Practical Considerations to Prepare for the Implementation of the Corporate Transparency Act

This is the second installment in our ongoing series of client alerts on the Corporate Transparency Act (the “CTA”). The previous client alert in this series discussed the reporting requirements of the CTA, which will go into effect on January 1, 2024.

As discussed in our previous client alert, the CTA requires “reporting companies” (most U.S. entities formed by a Secretary of State filing, including corporations and limited liability companies, and most foreign entities registered to do business with a Secretary of State) to report certain personal information about their “beneficial owners” and “company applicants” to the U.S. Treasury Department’s Financial Crimes Enforcement Network (“FinCEN”). Reporting companies generally must make a report within 30 days (90 days for reporting companies formed in 2024) of receiving notice of formation (or by January 1, 2025, for existing entities), and must update that report within 30 days of any change to the information previously reported, other than a change with respect to a company applicant.

Substantial penalties (civil penalties of up to $500 per day in addition to potential criminal penalties) may be imposed on a reporting company or its senior officers for failure to comply with the CTA.

Clients should consider taking the following actions in anticipation of the implementation of the CTA:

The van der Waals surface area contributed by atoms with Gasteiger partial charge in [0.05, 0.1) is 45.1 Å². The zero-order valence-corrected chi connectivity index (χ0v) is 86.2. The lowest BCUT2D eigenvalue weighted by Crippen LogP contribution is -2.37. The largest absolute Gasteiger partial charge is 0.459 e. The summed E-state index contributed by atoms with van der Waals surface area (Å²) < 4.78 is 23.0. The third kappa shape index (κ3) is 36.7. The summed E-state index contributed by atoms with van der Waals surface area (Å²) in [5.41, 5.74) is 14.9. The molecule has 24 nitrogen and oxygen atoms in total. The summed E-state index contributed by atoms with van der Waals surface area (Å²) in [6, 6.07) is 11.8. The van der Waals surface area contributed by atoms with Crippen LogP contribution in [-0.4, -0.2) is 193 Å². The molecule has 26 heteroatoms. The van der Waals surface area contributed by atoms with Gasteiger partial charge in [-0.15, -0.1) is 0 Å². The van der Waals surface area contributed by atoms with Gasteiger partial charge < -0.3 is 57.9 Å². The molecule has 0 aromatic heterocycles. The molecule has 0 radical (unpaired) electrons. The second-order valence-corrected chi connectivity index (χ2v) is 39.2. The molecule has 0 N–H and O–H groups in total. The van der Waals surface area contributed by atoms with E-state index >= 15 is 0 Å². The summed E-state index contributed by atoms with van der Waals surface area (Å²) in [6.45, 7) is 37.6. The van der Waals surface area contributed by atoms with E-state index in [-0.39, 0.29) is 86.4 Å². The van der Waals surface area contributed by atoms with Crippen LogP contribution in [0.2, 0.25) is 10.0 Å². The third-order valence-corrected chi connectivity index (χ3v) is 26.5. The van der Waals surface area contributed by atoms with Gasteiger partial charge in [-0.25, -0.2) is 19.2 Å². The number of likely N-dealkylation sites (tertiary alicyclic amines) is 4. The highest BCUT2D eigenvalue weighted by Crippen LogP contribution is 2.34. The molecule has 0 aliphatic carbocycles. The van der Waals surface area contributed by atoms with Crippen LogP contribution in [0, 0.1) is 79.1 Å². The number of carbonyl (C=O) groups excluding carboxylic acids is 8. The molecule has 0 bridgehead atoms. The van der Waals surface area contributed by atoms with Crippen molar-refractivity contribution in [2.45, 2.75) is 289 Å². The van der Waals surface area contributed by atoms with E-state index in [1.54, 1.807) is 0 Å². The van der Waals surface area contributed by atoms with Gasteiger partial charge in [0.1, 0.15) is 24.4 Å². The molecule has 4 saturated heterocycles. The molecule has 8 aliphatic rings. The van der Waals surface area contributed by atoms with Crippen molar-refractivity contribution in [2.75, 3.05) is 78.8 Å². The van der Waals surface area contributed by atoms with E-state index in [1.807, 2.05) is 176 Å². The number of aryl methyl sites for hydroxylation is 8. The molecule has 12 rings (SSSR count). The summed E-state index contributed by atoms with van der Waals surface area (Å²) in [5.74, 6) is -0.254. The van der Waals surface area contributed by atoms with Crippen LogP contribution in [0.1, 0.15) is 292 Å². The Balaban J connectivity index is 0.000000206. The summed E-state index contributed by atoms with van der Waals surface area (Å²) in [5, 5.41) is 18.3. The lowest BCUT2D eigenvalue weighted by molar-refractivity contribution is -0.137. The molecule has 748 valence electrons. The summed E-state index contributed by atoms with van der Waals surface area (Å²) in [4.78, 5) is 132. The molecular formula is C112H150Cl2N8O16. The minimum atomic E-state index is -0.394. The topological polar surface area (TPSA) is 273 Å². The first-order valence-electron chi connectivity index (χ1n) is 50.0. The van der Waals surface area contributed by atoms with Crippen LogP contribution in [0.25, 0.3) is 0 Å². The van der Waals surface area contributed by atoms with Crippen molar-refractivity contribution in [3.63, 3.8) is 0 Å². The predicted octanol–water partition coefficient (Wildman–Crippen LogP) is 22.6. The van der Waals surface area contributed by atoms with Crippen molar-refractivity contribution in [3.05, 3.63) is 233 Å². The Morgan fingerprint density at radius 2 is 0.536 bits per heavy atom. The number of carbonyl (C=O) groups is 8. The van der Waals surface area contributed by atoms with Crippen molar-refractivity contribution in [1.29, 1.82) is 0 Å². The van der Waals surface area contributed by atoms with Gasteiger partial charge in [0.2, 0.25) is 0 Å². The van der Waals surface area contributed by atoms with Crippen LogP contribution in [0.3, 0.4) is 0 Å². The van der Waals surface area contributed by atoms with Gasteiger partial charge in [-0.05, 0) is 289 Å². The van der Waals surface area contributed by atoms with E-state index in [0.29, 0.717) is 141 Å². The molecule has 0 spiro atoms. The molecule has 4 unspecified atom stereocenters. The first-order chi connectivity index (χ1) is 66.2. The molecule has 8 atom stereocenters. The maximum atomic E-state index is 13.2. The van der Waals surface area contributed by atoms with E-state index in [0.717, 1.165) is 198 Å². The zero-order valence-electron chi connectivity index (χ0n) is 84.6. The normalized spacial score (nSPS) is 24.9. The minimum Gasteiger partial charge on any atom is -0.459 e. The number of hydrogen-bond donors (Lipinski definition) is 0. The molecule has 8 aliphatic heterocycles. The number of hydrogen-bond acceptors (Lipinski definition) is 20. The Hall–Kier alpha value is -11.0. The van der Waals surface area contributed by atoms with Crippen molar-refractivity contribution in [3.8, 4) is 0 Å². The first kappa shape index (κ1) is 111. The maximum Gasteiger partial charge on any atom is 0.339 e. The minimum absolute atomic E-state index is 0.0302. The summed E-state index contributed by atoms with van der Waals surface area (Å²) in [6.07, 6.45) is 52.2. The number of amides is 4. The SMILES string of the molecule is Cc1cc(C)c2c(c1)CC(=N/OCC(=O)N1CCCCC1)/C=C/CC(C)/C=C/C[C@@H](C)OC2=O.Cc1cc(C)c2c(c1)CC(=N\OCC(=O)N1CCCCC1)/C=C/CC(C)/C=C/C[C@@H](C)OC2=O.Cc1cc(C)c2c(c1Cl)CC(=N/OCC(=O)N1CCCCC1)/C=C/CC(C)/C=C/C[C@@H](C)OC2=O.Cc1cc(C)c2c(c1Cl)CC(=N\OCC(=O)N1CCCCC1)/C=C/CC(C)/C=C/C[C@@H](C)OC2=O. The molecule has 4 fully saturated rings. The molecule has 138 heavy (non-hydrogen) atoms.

• determining which entities will be reporting companies, whether any exemptions apply, and, if not, determining the beneficial owners of such reporting companies;
  • amending governance documents (bylaws, operating or limited liability company agreements, etc.) to address obligations of beneficial owners and to provide for remedies for a beneficial owner’s failure to comply;
  • encouraging beneficial owners of reporting companies to apply for FinCEN identifiers, when available;
  • addressing CTA compliance in acquisition agreements;
  • developing a program to ensure that the company remains in compliance; and
  • dissolving inactive entities.

Foreign clients should take additional precautions prior to forming (or registering) a reporting company in order to ensure that the reporting company can comply with its CTA obligations, including:

  • ensuring that the responsible party for a reporting company formed in the U.S. has an active U.S. taxpayer identification number; and
  • confirming that each beneficial owner of the reporting company has an acceptable, non-expired identification document.

To learn more about the CTA and to discuss how these requirements may impact your business, please contact AGG Corporate & Finance co-chair Sherman Cohen or your AGG relationship partner.